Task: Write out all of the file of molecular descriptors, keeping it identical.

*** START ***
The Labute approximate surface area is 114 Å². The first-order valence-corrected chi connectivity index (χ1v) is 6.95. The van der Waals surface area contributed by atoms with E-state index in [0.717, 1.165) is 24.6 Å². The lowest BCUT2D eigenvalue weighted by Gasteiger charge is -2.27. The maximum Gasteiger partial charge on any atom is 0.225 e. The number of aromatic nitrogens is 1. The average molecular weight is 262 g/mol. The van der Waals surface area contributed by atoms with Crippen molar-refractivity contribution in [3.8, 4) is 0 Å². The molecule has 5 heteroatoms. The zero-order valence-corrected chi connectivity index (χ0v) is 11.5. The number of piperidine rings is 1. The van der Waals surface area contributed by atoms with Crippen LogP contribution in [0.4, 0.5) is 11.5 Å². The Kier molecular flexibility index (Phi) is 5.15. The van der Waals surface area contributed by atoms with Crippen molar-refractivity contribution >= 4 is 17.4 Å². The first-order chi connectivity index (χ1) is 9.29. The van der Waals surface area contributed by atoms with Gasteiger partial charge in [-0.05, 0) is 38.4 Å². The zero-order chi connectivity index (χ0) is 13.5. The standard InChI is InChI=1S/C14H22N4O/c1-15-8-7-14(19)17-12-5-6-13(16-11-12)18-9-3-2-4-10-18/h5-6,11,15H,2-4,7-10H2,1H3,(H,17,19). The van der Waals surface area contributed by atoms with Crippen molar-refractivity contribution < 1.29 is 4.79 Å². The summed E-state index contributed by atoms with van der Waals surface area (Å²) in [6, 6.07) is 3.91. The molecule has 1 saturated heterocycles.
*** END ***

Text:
The Labute approximate surface area is 114 Å². The first-order valence-corrected chi connectivity index (χ1v) is 6.95. The van der Waals surface area contributed by atoms with E-state index in [0.717, 1.165) is 24.6 Å². The lowest BCUT2D eigenvalue weighted by Gasteiger charge is -2.27. The maximum Gasteiger partial charge on any atom is 0.225 e. The number of aromatic nitrogens is 1. The average molecular weight is 262 g/mol. The van der Waals surface area contributed by atoms with Crippen molar-refractivity contribution in [3.8, 4) is 0 Å². The molecule has 5 heteroatoms. The zero-order valence-corrected chi connectivity index (χ0v) is 11.5. The number of piperidine rings is 1. The van der Waals surface area contributed by atoms with Crippen LogP contribution in [0.4, 0.5) is 11.5 Å². The Kier molecular flexibility index (Phi) is 5.15. The van der Waals surface area contributed by atoms with Crippen molar-refractivity contribution >= 4 is 17.4 Å². The first-order chi connectivity index (χ1) is 9.29. The van der Waals surface area contributed by atoms with Gasteiger partial charge in [-0.05, 0) is 38.4 Å². The zero-order chi connectivity index (χ0) is 13.5. The standard InChI is InChI=1S/C14H22N4O/c1-15-8-7-14(19)17-12-5-6-13(16-11-12)18-9-3-2-4-10-18/h5-6,11,15H,2-4,7-10H2,1H3,(H,17,19). The van der Waals surface area contributed by atoms with Crippen molar-refractivity contribution < 1.29 is 4.79 Å². The summed E-state index contributed by atoms with van der Waals surface area (Å²) in [6, 6.07) is 3.91. The molecule has 1 saturated heterocycles.